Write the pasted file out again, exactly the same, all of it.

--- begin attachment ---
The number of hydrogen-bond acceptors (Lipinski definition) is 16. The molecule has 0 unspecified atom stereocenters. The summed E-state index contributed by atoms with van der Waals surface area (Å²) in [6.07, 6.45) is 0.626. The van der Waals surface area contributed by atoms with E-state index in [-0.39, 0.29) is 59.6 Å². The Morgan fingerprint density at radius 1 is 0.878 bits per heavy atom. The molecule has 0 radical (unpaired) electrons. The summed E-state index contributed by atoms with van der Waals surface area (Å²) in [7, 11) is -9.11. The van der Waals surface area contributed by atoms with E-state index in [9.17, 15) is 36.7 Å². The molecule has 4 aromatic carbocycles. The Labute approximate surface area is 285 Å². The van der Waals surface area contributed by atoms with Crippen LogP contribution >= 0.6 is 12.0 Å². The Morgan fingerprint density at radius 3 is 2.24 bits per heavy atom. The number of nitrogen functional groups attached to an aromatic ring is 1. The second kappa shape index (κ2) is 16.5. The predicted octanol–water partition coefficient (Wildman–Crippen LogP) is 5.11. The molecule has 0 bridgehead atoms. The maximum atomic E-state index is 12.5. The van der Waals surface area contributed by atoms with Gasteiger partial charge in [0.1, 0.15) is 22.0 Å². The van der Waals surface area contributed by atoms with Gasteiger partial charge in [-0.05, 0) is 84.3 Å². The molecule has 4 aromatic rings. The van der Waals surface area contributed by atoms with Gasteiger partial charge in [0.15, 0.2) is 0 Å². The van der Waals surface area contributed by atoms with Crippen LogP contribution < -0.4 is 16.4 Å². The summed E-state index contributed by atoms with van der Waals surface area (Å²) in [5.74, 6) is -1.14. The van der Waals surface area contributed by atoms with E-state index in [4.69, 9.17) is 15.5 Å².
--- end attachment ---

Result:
The number of hydrogen-bond acceptors (Lipinski definition) is 16. The molecule has 0 unspecified atom stereocenters. The summed E-state index contributed by atoms with van der Waals surface area (Å²) in [6.07, 6.45) is 0.626. The van der Waals surface area contributed by atoms with E-state index in [-0.39, 0.29) is 59.6 Å². The Morgan fingerprint density at radius 1 is 0.878 bits per heavy atom. The molecule has 0 radical (unpaired) electrons. The summed E-state index contributed by atoms with van der Waals surface area (Å²) in [7, 11) is -9.11. The van der Waals surface area contributed by atoms with E-state index in [9.17, 15) is 36.7 Å². The molecule has 4 aromatic carbocycles. The Labute approximate surface area is 285 Å². The van der Waals surface area contributed by atoms with Crippen LogP contribution >= 0.6 is 12.0 Å². The Morgan fingerprint density at radius 3 is 2.24 bits per heavy atom. The number of nitrogen functional groups attached to an aromatic ring is 1. The second kappa shape index (κ2) is 16.5. The predicted octanol–water partition coefficient (Wildman–Crippen LogP) is 5.11. The molecule has 0 bridgehead atoms. The maximum atomic E-state index is 12.5. The van der Waals surface area contributed by atoms with Gasteiger partial charge in [0.1, 0.15) is 22.0 Å². The van der Waals surface area contributed by atoms with Gasteiger partial charge in [-0.05, 0) is 84.3 Å². The molecule has 4 aromatic rings. The van der Waals surface area contributed by atoms with Gasteiger partial charge in [0.15, 0.2) is 0 Å². The van der Waals surface area contributed by atoms with Crippen LogP contribution < -0.4 is 16.4 Å². The summed E-state index contributed by atoms with van der Waals surface area (Å²) in [5.74, 6) is -1.14. The van der Waals surface area contributed by atoms with E-state index in [4.69, 9.17) is 15.5 Å².